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Friday, 27 June 2014

Preparation of Simulated Intestinal Fluid (SIF)


Preparation of Simulated Intestinal Fluid (SIF)

Simulated Intestinal Fluid is a synthetic fluid use in analysis of pharmaceuticals in the laboratory. The extent to which the analysed pharmaceutical dissolve and release it actives in the simulated intestinal is a good indicator of how the pharmaceutical will be available for absorption into the system from the villi in the intestine. The Simulated Intestinal Fluid is use to determine bioavailabilty of a particular drug when taken.

Procedure

1.      Weigh 6.8g of monobasic potassium phosphate into a 500ml beaker

2.      Add 250ml of distilled water and mixed to dissolve.

3.      Add 77ml of 0.2N NaOH.

4.      Transfer the solution into 1000ml volumetric flask

5.      Add 300ml of water

6.      Add 1g of Pancreatine to the solution.

7.      Measure the pH (The pH will be in region of 4.5-4.6 at 25oC)

8.      Correct the pH of the solution to pH 6 by adding 0.2N NaOH to increase the pH value to 6.0 (0.2N HCl can also be used if the solution is basic).

9.      Make up the solution to the 1000ml mark.

Monday, 23 June 2014

Preparation of 0.5M Acetate buffer


Preparation of 0.5M Acetate buffer

1.      Weigh 2.99g of sodium acetate trihydrate into a beaker

2.      Transferred into 1000ml volumetric flask with half filled with distilled water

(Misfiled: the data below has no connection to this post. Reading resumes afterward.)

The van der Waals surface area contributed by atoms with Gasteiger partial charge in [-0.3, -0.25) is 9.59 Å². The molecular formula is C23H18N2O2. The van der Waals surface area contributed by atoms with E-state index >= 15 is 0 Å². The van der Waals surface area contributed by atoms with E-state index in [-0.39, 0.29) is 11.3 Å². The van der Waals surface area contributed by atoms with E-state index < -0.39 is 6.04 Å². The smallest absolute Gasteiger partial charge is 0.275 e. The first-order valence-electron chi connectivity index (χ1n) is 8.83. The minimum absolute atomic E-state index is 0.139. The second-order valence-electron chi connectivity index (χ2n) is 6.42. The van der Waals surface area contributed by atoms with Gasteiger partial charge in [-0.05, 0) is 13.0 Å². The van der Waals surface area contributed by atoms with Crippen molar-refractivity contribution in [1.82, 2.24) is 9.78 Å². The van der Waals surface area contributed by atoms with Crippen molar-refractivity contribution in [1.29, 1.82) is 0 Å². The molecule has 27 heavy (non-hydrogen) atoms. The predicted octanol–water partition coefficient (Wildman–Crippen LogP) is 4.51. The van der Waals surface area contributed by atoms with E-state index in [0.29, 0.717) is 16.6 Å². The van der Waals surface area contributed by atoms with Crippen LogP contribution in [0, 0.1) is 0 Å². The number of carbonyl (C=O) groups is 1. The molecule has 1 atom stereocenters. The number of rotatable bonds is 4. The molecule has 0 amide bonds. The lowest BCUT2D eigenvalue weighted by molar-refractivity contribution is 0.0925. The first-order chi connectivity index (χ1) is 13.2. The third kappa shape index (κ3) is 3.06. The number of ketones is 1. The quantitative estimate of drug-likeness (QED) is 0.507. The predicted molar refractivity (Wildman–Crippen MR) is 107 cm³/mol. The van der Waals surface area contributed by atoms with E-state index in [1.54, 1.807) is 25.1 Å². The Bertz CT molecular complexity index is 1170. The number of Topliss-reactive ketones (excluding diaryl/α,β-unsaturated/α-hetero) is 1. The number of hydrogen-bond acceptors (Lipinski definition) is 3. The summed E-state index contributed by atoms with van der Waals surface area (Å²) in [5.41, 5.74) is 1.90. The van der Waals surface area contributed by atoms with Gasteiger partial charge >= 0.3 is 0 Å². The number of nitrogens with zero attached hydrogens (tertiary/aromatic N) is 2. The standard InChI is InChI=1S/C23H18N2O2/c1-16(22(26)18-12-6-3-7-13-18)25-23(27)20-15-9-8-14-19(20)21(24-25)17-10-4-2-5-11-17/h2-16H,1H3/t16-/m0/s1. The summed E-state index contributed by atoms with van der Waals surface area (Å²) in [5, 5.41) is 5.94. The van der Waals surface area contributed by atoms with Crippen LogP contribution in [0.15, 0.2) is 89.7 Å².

3.      Add 1.66ml of glacial acetic acid

4.      Make up to the mark with distilled water.

5.      The pH of the solution should be measured with a pH meter and should be 4.51  at 37C.

Friday, 20 June 2014

Preparation of Simulated Gastric Fluid (SGF)


Preparation of Simulated Gastric Fluid (SGF)

 

Simulated Gastric Fluid (SGF) is a synthetic form of the gastric fluid in the stomach. This fluid will show the effect of the gastric juice in the stomach on a particular drug in the stomach.

Drugs made for dissolution and disintegration in the small intestine must not disintegrate or dissolve in the in the Simulated Gastric Fluid (SGF). On the other hand, drugs designed to act in the stomach will dissolve in this synthetic solution of Simulated Gastric Fluid (SGF).

 

Procedure

To prepare Simulated Gastric Fluid (SGF)

1.      Weigh 2g of NaCl and 3.2g of Pepsin derived from stomach mucosa with an activity of about

2.      800 to 1200 units per milligram

3.      Add 7ml concentrated HCl to dissolve

4.      Transfer into 1000ml volumetric flask

5.      Add deionized/distilled water into 1000ml volumetric flask in drops

6.      Make up to the mark with deionized/distilled water.

7.      Test the pH with a pH meter and the pH should be a pH of 1.199.

Wednesday, 18 June 2014

Preparation of 0.2N Phosphate buffer of pH 5.8


Preparation of 0.2N Phosphate buffer of pH 5.8

1.      Weigh 54.44g of potassium dihdro-orthophosphate (KH2PO4) into a beaker

2.      Transfer and washed into a 2000ml volumetric flask with deionized/distilled water

3.      Make up to the mark with deionized/distilled water.

4.      Measure 1250ml of the solution into 5000ml beaker to read the pH.